Bilingual assessment practices: challenges faced by speech-language pathologists working with a predominantly bilingual population

Wei Teoh, Christine Brebner, Sue McAllister

    Research output: Contribution to journalArticle

    2 Citations (Scopus)

    Abstract

    The oral language assessment of bilingual children is challenging. The assessment practices and challenges faced by speech-language pathologists (SLPs) in countries where bilingualism is the norm have not been well investigated. This paper summarizes what is known about recommended bilingual assessment measures and their limitations. This leads to the investigation of the assessment measures used and challenges faced by SLPs working in Singapore, an English speaking and predominantly bilingual country. SLPs working with children in Singapore were invited to participate in an online survey that centerd on the themes of assessment practices and challenges via email invitations. A total of 26 responses were analysed. Results indicated that although the majority of the SLPs were bilingual, they too faced many challenges in assessing bilingual children’s language skills. The lack of appropriate local assessment tools, data on the developmental trajectories of local languages and, the lack of practice guidelines on bilingual assessment and alternative measures have resulted in SLPs using standardized assessments that were not designed for use with the population. Despite recommendations from the literature, there was also inadequate use of alternative assessment measures. Given the diversity of bilingual children’s language background and development, alternative assessments should be further explored to evaluate their skills rather than further efforts to modify or re-norm current validated standardized assessments.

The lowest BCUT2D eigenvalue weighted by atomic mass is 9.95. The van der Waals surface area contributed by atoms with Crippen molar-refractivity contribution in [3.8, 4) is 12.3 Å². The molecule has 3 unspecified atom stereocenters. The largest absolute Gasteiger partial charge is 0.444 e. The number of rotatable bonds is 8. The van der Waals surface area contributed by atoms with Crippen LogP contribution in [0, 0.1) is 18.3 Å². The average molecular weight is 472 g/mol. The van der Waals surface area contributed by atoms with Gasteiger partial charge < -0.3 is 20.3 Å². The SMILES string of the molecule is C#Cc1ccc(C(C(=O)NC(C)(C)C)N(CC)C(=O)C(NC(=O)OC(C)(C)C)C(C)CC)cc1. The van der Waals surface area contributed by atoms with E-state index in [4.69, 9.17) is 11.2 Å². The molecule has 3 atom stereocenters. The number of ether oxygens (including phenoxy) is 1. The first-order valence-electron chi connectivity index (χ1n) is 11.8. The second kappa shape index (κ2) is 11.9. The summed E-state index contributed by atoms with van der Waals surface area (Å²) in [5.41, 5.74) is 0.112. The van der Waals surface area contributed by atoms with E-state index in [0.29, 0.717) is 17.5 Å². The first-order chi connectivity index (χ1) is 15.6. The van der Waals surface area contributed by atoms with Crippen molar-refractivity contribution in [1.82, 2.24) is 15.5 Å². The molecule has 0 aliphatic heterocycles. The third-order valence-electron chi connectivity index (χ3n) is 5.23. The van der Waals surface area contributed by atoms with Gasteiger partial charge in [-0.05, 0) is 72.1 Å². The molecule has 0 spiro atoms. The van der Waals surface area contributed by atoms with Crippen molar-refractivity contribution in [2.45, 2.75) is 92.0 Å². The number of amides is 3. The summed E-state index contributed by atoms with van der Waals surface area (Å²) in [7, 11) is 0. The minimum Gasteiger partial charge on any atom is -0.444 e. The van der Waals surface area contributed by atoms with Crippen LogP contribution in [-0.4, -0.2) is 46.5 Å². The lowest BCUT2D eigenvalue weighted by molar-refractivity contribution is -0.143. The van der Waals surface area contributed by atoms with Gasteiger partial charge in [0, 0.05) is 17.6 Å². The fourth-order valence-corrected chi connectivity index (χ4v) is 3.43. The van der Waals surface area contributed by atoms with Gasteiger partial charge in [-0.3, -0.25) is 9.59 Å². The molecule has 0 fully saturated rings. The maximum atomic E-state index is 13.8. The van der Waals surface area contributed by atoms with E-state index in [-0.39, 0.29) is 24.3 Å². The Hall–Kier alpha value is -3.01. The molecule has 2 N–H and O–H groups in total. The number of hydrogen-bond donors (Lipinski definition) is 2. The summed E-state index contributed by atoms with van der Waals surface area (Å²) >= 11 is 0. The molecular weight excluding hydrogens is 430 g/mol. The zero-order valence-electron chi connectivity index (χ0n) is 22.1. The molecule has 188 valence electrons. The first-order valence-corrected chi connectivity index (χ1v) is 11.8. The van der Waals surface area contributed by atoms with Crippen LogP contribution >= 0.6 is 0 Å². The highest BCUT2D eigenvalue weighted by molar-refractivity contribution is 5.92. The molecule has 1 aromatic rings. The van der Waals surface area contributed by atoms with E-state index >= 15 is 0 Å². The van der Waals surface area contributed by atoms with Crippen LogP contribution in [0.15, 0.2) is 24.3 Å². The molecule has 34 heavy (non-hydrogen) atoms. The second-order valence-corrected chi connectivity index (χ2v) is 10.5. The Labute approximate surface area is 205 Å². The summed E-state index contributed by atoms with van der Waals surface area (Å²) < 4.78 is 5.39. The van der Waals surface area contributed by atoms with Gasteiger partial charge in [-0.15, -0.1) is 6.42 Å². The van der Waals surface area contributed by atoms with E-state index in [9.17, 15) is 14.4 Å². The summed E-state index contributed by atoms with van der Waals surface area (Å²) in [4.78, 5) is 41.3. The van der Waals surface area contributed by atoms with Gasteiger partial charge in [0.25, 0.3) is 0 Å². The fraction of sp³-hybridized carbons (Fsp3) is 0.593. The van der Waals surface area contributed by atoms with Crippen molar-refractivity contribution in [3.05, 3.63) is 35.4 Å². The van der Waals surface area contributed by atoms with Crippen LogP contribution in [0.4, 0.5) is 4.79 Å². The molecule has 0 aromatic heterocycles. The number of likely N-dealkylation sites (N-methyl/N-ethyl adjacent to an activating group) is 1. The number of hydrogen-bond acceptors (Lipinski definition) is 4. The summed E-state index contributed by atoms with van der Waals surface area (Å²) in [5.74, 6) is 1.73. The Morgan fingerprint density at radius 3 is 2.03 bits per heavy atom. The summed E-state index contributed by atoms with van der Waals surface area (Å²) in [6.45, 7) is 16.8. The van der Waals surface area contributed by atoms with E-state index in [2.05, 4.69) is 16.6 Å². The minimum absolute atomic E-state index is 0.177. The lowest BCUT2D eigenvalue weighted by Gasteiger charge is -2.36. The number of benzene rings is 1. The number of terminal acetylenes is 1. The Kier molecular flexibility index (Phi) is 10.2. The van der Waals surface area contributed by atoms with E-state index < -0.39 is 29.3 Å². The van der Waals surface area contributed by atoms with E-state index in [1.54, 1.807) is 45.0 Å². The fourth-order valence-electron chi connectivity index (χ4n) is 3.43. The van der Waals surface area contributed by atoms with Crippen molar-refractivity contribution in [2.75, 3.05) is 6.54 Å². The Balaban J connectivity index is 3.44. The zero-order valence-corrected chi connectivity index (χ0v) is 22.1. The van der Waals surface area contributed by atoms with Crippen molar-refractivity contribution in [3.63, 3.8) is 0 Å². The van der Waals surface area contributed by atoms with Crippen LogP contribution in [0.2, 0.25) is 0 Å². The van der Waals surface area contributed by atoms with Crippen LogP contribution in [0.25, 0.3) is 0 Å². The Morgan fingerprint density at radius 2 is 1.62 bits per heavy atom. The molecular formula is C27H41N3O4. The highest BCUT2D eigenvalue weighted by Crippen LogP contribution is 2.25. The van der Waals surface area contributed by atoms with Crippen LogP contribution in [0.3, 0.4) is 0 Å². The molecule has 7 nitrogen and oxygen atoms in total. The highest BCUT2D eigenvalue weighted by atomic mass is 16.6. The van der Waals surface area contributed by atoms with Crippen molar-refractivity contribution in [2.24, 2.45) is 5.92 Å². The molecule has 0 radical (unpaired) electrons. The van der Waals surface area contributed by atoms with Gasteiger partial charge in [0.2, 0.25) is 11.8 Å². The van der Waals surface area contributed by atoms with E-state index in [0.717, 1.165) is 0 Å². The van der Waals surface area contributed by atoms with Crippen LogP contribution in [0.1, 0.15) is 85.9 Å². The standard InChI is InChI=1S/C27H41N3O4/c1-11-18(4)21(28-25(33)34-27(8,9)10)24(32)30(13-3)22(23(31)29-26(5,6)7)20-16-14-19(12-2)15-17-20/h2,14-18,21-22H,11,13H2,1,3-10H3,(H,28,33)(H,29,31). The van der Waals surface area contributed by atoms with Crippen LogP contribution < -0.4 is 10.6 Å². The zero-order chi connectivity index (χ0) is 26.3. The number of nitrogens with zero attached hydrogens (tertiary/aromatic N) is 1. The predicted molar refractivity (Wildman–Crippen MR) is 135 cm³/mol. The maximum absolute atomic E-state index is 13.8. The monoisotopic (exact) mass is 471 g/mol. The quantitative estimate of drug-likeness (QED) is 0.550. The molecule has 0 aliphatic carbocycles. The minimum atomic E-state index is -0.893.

Original languageEnglish
    Pages (from-to)10-21
    Number of pages12
    JournalSpeech Language and Hearing
    Volume21
    Issue number1
    DOIs
    Publication statusPublished - 2018

    Fingerprint Dive into the research topics of 'Bilingual assessment practices: challenges faced by speech-language pathologists working with a predominantly bilingual population'. Together they form a unique fingerprint.

  • Cite this